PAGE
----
January 1, 2019 / 11:00 AM / 6 months ago

Congo cuts internet for second day to avert 'chaos' before poll results

KINSHASA (Reuters) - Democratic Republic of Congo’s government cut internet connections and SMS services across the country for a second straight day on Tuesday as the country nervously awaited results from the weekend’s chaotic presidential election.

FILE PHOTO: Agents of Congo's National Independent Electoral Commission (CENI) count casted ballot papers after election at a polling station in Kinshasa, Democratic Republic of Congo, December 30, 2018. REUTERS/Kenny Katombe/File Photo

Both the opposition and ruling coalition said on Monday they were on track to win after a turbulent election day on Sunday in which many Congolese were unable to vote due to an Ebola outbreak, conflict and logistical problems.

Barnabe Kikaya bin Karubi, a senior adviser to President Joseph Kabila, said internet and SMS services were cut to preserve public order after “fictitious results” began circulating on social media.

“That could lead us straight toward chaos,” Kikaya told Reuters, adding the connections would remain cut until the publication of complete results on Jan. 6.

The signal to Radio France Internationale (RFI), one of the most popular news sources in Congo, was also down, and the government withdrew the accreditation of RFI’s main correspondent in the country late on Monday for having aired unofficial results from the opposition.

The various moves reflected high tensions in Congo, where the long-delayed election was meant to choose a successor to Kabila, who is due to step down next month after 18 years in power - and two years after the official end of his mandate.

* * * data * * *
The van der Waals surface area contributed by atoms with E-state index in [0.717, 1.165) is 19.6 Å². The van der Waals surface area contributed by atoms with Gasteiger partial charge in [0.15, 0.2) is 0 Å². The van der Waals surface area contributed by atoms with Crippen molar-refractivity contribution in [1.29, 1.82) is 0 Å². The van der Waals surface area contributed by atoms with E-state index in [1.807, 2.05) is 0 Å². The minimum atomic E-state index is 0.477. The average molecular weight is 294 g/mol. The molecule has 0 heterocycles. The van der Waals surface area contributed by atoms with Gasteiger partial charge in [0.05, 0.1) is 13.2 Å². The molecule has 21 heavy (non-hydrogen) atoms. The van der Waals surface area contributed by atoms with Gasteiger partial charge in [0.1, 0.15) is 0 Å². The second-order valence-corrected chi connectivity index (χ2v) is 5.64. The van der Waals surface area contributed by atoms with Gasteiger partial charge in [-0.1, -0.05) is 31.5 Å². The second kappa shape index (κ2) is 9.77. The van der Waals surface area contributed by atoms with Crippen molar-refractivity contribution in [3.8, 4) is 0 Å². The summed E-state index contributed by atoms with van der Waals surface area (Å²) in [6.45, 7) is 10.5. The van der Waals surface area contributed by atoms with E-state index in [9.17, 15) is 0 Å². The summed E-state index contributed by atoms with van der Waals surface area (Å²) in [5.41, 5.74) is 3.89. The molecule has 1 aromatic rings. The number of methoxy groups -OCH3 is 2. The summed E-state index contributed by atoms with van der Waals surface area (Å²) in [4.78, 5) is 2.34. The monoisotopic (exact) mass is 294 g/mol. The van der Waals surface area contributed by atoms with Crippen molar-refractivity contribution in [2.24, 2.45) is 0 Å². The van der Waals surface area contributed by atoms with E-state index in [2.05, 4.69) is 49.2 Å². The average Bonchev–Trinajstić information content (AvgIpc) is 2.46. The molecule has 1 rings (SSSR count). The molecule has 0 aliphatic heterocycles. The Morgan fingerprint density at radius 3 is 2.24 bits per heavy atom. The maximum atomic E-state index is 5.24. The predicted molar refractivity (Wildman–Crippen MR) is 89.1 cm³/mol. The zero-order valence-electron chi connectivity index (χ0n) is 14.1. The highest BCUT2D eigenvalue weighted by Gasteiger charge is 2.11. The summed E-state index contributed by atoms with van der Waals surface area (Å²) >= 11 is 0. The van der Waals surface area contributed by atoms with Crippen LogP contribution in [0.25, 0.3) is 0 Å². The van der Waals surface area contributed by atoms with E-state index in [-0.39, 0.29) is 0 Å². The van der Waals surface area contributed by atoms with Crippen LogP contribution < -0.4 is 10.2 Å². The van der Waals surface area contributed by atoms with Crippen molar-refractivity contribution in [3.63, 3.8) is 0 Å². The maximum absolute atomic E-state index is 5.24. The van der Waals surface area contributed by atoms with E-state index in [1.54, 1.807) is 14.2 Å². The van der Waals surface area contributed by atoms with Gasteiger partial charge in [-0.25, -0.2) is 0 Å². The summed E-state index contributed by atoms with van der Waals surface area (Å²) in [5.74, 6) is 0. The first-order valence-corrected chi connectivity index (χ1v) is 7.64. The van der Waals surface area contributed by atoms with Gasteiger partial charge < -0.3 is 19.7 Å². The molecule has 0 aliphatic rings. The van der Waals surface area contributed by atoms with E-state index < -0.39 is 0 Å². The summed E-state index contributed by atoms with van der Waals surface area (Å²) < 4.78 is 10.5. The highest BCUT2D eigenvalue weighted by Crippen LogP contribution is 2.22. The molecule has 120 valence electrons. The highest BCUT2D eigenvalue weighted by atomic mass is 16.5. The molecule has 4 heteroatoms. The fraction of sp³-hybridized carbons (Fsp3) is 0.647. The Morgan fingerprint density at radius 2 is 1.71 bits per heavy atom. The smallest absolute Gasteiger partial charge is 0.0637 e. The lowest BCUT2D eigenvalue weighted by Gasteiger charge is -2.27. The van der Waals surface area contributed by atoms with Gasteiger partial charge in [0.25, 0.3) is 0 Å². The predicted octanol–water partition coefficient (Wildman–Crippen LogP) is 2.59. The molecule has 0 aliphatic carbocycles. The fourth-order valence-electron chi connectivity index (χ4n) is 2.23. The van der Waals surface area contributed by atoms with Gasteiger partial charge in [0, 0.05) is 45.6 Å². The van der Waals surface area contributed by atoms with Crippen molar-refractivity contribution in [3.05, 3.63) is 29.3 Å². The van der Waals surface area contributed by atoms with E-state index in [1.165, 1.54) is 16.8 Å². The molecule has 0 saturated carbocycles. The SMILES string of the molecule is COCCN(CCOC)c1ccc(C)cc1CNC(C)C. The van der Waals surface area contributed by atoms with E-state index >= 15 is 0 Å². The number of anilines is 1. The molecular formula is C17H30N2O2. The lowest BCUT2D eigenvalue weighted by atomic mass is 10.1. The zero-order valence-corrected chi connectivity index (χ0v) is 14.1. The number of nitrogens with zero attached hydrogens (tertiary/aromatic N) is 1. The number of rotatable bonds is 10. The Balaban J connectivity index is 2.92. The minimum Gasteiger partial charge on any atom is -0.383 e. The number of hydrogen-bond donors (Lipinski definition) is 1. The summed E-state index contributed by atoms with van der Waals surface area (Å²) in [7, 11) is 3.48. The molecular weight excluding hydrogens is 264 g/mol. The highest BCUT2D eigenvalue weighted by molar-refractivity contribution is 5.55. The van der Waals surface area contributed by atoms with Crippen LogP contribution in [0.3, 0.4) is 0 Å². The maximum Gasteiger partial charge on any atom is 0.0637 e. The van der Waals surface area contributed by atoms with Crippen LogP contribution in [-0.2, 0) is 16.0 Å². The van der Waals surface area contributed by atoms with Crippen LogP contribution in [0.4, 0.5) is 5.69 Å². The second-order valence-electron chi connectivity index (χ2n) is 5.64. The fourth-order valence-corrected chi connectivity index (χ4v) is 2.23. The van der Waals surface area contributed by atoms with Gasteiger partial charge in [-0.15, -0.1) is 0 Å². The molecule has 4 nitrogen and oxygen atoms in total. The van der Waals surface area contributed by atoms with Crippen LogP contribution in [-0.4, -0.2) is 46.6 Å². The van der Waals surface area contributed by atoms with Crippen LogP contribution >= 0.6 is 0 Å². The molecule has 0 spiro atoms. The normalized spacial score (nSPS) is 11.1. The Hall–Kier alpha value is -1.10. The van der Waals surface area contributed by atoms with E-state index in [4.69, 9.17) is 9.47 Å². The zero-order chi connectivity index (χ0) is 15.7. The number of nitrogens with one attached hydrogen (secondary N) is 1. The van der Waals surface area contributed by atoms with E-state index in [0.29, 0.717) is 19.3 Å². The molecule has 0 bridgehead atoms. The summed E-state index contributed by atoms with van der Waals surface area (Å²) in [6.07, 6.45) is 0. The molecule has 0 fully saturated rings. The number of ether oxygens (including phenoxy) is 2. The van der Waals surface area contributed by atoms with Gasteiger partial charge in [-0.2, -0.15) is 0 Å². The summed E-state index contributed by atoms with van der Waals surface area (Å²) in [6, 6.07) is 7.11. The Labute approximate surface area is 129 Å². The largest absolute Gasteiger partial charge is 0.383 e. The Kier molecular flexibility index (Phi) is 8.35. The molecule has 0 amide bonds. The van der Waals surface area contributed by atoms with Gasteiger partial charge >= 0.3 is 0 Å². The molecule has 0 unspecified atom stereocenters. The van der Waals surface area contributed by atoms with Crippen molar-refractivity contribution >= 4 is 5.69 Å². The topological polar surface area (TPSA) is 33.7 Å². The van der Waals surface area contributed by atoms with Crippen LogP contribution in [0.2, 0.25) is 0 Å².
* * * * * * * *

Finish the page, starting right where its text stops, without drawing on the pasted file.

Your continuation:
Congo has never seen a democratic transfer of power, and any disputed outcome could lead to a repeat of the violence that followed the 2006 and 2011 elections and a wider security breakdown in its volatile eastern provinces.

The opposition says the election was marred by fraud and accused Kabila of planning to rule from the sidelines through his preferred candidate, former interior minister Emmanuel Ramazani Shadary.

Internal U.N. reports, seen by Reuters, noted allegations of irregularities across the country. In some parts of eastern Congo’s North Kivu province, for example, militia fighters reportedly forced voters to select candidates from the ruling coalition, they said.

In other places, the United Nations received reports that security forces intimidated voters to choose ruling coalition candidates.

The government and national electoral commission (CENI) said the election was fair and that any problems were minor.

FEARS OF VIOLENCE

In the eastern city of Goma, residents were on edge as they awaited the results.

“If the results during the publication of the presidential results don’t reflect the truth ... trouble will break out across the city,” said Fabrice Shweka, a Goma resident.

The first partial results were initially expected on Tuesday but CENI spokesman Jean-Pierre Kalamba said that they would not be ready until around Friday.

“We don’t want to release too many voting trends (before Jan. 6) because in our country we don’t have a population that has the same understanding (of electoral practice as in Europe),” he told Reuters.

In a statement late on Monday, the embassies in Congo of the European United, United States and several other countries called for calm and urged the government to restore internet access.

Shadary faced off in Sunday’s poll against two main opposition challengers, Felix Tshisekedi and Martin Fayulu, both of whom opinion polls before the vote showed running ahead of Shadary.

Fayulu complained in a statement on Monday about irregularities during Sunday’s vote but said he was encouraged by the determination of Congolese to vote despite long queues and voting machines that broke down.

“I call for vigilance across the board and the general mobilization of all Congolese so that the truth of the ballot box, the sole witness to the will of the Congolese people, can reward their efforts and sacrifices,” he said.

Additional reporting by Giulia Paravicini; Additional reporting and writing by Aaron Ross, Editing by William Maclean

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